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Backlash: Newspaper disputes Robert's paternity claim

In 1884, two years after Robert Jefferson died, the Indiana State Sentinel published a full broadsheet page of articles and pieces of articles that had been printed elsewhere, slamming the Republican newspapers for criticizing Democratic presidential candidate Grover Cleveland for his alleged sex scandals, while appearing (in the opinion if the State Sentinel editor) to turn a blind eye to alleged scandalous affairs that hounded the Republican's own candidate, former senator and U.S. Secretary of State James G. Blaine.

James G. Blaine, political scandals, 1884 presidential election, Robert Jefferson, Indiana State Sentinel, Indianapolis Journal, Indianapolis Saturday Herald, Thomas Jefferson, political sex scandals
James G. Blaine. Photo by Matthew Brady, courtesy of the Library of Congress.

The Saturday Herald article referred to was originally published April 5, 1879, just four days after the Indianapolis Journal profile of Robert Jefferson was published. The Herald piece picked apart the Journal piece with the seeming intention of maligning his claim to be a mulatto son of Thomas Jefferson.

The later State Sentinel article states: “At the time of the Journal’s account of Mr. Jefferson appeared, some five or six years ago, the Saturday Herald of this city published a careful examination of the evidence disclosed in that account and showed that there was no reason to believe in the alleged paternity. The conclusion was almost irresistibly against it.”

Below is a transcription of the Saturday Herald’s April 1879 article. Speaking as a veteran newspaper journalist, I can’t help but read this piece as nothing more than opinion, in that the “careful examination,” as described by the Sentinel, seems to be completely biased and not based on any tangible fact-finding. Basically, both the Sentinel and the Herald seemed to believe that a man such as Thomas Jefferson could never have fathered a child with another woman, let alone an enslaved woman, while he was serving as president of the United States—a job which, they seem to think, would have kept him far too busy for any such diversion.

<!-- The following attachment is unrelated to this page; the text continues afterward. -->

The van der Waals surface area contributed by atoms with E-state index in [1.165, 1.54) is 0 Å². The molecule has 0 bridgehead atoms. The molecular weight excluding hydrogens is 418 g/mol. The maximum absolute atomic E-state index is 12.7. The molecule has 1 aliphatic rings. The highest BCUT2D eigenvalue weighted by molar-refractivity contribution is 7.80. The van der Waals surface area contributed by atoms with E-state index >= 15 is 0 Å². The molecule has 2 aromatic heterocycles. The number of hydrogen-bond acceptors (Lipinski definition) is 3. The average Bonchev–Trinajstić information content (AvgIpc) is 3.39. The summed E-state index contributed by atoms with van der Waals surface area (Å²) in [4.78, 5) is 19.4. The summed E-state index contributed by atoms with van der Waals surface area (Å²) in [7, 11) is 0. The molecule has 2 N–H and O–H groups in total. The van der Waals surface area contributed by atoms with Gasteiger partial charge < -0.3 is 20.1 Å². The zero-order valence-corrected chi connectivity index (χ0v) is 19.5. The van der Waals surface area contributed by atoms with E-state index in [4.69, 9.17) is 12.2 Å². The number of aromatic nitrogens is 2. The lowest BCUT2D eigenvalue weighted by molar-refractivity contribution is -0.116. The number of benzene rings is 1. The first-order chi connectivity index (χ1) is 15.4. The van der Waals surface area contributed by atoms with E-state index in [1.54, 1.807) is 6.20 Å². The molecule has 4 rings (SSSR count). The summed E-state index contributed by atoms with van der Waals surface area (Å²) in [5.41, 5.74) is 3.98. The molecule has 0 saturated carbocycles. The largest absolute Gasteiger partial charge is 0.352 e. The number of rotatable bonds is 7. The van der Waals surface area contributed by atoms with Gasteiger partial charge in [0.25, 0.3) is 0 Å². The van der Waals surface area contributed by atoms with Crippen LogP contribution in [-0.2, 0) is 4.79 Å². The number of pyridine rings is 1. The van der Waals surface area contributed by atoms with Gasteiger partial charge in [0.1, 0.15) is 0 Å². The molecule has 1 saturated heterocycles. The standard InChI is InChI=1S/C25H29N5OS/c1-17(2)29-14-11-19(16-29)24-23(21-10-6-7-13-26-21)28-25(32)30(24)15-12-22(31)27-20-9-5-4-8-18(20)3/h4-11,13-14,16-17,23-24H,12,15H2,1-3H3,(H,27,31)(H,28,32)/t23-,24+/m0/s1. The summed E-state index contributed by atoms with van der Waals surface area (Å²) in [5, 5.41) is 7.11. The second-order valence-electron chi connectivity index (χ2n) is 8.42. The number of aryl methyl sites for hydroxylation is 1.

On top of that, they found it difficult to believe that a 59-year-old man could father a child. Clearly, they would have been shocked if they had met silent-film legend Charlie Chaplin, who fathered his youngest son, Christopher (b. 1962) at the age of 73.

And for the life of them, they cannot imagine why an elderly Black man would still be carrying his freedom papers on his person, even decades after Emancipation and the end of the Civil War, other than simply to use as a prop when telling his story.

Yes, indeed. How silly of him.

___________________________________________

Indianapolis Saturday Herald 5 April 1879


“Another Gov. Posey Case”

The Journal has found a son of the Declaration of Independence somewhere in Bucktown*, and magnifies the discovery into a column of “cooked” interview that impairs the plausibility of the story. The name of the subject is Robert Jefferson, and he claims that Thomas, of Revolutionary and other creditable memories—bating only the disastrous allusion in Willard’s panegyric on Voorhees**—was his father; that he was born in 1803, and was the son of a handsome mulatto housemaid of a Mr. Christian. But we will quote: “My mother was a slave girl, a tall and handsome woman, belonging to Mr. Christian of Charlestown [sic], Virginia. Thomas Jefferson and my mother’s master were warm personal friends, and frequently exchanged visits, Mr. Jefferson passing a good deal of his time in Charlestown, and at Mr. Christian’s house. My mother was one of the housemaids, and had the care of Mr. Jefferson’s apartments during the time he passed at her master’s house.”

He says, too, that his mother was a “dark mulatto.” The Journal says that his hair is “straight and black,” and that “he is a dark mulatto, of low, broad build,” “under the medium height.” His mother was tall, Jefferson was tall and slender and red-headed. Their son, however, by some odd physological [sic] freak is “low and broad,” and a “dark mulatto” too. The blonde statesman’s blood did not bleach him or his hair at all, which may be credible, but one really would think that two tall parents would have done more for his stature. Jefferson was elected president in 1800, and was almost constantly at his post till he left the office. Yet he “passed a good deal of his time with Mr. Christian.”